OR WAIT null SECS
CAPE TOWN, South Africa -- During the annual meeting of the International Union Against Tuberculosis and Lung Disease (IUATLD), the Lilly MDR-TB Partnership brought together experts to highlight the battle against multidrug-resistant tuberculosis (MDR-TB) in South Africa as a model for the work being done by The Partnership around the world. South Africa is one of the highest-burden MDR-TB countries.
The Lilly MDR-TB Partnership -- a public-private initiative of 14 organizations focused on stopping the spread of MDR-TB and ultimately conquering the disease -- is transferring manufacturing know-how to technology partners around the world. The technology transfer partner in South Africa, Aspen Pharmacare, sold its first batch of cycloserine to Botswana in 2006 and is now producing cycloserine in a brand new facility in Port Elizabeth, South Africa, that has a capacity in excess of 4 billion tablets and capsules per year. Cycloserine is a Lilly antibiotic that is instrumental in the treatment of second-line tuberculosis, or MDR-TB.
Aspen has also now begun construction of a facility at the Port Elizabeth site to produce vials of capreomycin, another critical medicine in the fight against second-line tuberculosis, and is expected to produce this medicine at the facility in early 2009. Capreomycin was developed by Eli Lilly and Company several years ago.
"The ability to manufacture cycloserine locally is essential to treating the plight of multidrug resistance in South Africa," said Stavros Nicolaou, executive director of Aspen Pharmacare. "This initiative allows us to directly address this highly contagious disease, which has a tremendous impact on the health of our country and the entire African continent."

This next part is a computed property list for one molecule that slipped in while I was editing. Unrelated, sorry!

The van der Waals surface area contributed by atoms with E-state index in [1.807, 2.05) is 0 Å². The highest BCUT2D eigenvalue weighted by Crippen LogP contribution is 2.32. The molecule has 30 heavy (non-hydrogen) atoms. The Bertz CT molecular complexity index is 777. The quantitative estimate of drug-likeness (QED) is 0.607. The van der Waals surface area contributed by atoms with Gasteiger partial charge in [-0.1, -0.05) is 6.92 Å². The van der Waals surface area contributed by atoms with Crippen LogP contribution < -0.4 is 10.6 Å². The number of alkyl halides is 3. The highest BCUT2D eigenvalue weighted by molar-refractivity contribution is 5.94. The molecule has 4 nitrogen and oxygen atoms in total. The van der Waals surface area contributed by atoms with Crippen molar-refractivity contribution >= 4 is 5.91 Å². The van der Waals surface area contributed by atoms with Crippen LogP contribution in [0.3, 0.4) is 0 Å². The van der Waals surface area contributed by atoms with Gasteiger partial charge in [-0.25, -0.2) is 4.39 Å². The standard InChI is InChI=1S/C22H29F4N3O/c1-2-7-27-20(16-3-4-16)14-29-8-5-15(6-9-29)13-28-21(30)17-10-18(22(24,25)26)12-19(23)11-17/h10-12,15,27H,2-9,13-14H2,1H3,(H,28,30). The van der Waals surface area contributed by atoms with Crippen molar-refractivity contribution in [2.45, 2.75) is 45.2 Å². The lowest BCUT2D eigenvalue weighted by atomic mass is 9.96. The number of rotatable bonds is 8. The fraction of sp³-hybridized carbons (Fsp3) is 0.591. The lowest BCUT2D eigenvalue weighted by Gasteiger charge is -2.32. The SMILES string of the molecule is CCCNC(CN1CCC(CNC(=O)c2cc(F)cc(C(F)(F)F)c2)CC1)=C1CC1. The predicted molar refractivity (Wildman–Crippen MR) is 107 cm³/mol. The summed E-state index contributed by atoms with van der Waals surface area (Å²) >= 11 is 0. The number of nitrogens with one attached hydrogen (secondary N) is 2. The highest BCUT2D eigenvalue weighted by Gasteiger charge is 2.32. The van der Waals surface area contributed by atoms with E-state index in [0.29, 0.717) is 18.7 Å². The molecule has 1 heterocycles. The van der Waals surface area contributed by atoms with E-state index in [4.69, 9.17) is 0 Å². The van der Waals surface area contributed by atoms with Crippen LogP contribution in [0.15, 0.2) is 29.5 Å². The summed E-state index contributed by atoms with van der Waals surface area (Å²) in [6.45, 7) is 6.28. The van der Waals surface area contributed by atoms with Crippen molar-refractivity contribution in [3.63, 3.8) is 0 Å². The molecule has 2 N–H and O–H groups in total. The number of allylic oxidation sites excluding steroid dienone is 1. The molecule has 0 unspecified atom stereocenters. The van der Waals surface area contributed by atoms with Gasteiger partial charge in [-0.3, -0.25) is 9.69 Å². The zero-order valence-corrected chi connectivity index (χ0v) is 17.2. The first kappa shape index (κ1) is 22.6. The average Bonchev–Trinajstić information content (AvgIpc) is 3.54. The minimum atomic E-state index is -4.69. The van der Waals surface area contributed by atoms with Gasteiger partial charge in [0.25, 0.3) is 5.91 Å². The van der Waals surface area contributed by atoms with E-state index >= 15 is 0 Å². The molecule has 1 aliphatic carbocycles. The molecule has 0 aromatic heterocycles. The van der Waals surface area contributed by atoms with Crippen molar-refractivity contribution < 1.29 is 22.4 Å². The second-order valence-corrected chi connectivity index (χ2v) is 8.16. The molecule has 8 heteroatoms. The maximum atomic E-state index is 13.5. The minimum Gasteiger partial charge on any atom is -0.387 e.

Aspen Pharmacare works closely with the World Health Organization (WHO) to supply medicine to countries approved by the WHO Green Light Committee (GLC). The GLC helps countries gain access to high-quality, second-line anti-TB medicines so they can provide treatment for people with MDR-TB in line with WHO guidelines.
In addition to the transfer of technology, The Lilly MDR-TB Partnership enhances access to medicines, trains doctors and nurses, raises awareness, promotes prevention, supports communities, advocates on behalf of patients and conducts early-stage drug discovery.
"The Lilly Partnership initiatives all have one thing in common -- improved care for some of the world's most vulnerable people," said Dr. Patrizia Carlevaro, head of the International Aid Unit for Eli Lilly and Company. "Through initiatives that create immediate, yet sustainable solutions, our shared goal is to contain and someday conquer this deadly disease."
The Lilly MDR-TB Partnership business model, including its unique transfer of technology, is making such an impact that it is now being taught as part of public policy course work at INSEAD in Paris, France, and soon will be taught at Harvard and Columbia Universities in the U.S.
Source: Eli Lilly and Company